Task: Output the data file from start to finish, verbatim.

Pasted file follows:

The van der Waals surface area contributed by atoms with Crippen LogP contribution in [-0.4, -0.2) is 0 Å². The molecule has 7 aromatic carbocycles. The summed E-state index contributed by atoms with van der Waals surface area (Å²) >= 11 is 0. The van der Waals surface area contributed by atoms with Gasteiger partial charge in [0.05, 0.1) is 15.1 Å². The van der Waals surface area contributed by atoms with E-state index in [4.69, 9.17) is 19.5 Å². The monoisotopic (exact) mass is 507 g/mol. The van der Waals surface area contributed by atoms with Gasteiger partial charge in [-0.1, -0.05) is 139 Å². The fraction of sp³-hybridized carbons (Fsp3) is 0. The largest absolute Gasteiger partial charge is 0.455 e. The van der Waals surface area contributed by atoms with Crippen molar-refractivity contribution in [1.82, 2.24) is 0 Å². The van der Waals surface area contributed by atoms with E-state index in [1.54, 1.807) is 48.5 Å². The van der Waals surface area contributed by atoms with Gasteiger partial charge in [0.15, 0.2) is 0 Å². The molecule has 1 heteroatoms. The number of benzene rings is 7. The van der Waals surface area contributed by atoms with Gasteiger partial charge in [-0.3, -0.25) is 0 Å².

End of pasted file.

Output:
The van der Waals surface area contributed by atoms with Crippen LogP contribution in [-0.4, -0.2) is 0 Å². The molecule has 7 aromatic carbocycles. The summed E-state index contributed by atoms with van der Waals surface area (Å²) >= 11 is 0. The van der Waals surface area contributed by atoms with Gasteiger partial charge in [0.05, 0.1) is 15.1 Å². The van der Waals surface area contributed by atoms with E-state index in [4.69, 9.17) is 19.5 Å². The monoisotopic (exact) mass is 507 g/mol. The van der Waals surface area contributed by atoms with Gasteiger partial charge in [-0.1, -0.05) is 139 Å². The fraction of sp³-hybridized carbons (Fsp3) is 0. The largest absolute Gasteiger partial charge is 0.455 e. The van der Waals surface area contributed by atoms with Crippen molar-refractivity contribution in [1.82, 2.24) is 0 Å². The van der Waals surface area contributed by atoms with E-state index in [1.54, 1.807) is 48.5 Å². The van der Waals surface area contributed by atoms with Gasteiger partial charge in [0.15, 0.2) is 0 Å². The molecule has 1 heteroatoms. The number of benzene rings is 7. The van der Waals surface area contributed by atoms with Gasteiger partial charge in [-0.3, -0.25) is 0 Å².